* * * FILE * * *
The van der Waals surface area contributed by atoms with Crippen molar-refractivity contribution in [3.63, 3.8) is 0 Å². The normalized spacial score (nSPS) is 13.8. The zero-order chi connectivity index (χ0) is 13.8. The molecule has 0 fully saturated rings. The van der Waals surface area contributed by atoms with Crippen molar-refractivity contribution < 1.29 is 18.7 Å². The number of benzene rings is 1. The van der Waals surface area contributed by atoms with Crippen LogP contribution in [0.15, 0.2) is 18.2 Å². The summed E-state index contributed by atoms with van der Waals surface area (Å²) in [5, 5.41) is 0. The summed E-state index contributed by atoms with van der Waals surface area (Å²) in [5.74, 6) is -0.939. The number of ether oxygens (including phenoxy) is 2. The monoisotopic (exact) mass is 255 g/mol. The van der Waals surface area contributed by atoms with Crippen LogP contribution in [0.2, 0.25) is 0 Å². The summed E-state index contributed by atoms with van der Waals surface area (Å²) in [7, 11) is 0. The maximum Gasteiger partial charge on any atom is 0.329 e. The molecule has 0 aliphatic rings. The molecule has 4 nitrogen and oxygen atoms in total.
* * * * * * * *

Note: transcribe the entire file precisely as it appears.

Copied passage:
The van der Waals surface area contributed by atoms with Crippen molar-refractivity contribution in [3.63, 3.8) is 0 Å². The normalized spacial score (nSPS) is 13.8. The zero-order chi connectivity index (χ0) is 13.8. The molecule has 0 fully saturated rings. The van der Waals surface area contributed by atoms with Crippen molar-refractivity contribution < 1.29 is 18.7 Å². The number of benzene rings is 1. The van der Waals surface area contributed by atoms with Crippen LogP contribution in [0.15, 0.2) is 18.2 Å². The summed E-state index contributed by atoms with van der Waals surface area (Å²) in [5, 5.41) is 0. The summed E-state index contributed by atoms with van der Waals surface area (Å²) in [5.74, 6) is -0.939. The number of ether oxygens (including phenoxy) is 2. The monoisotopic (exact) mass is 255 g/mol. The van der Waals surface area contributed by atoms with Crippen LogP contribution in [0.2, 0.25) is 0 Å². The summed E-state index contributed by atoms with van der Waals surface area (Å²) in [7, 11) is 0. The maximum Gasteiger partial charge on any atom is 0.329 e. The molecule has 0 aliphatic rings. The molecule has 4 nitrogen and oxygen atoms in total.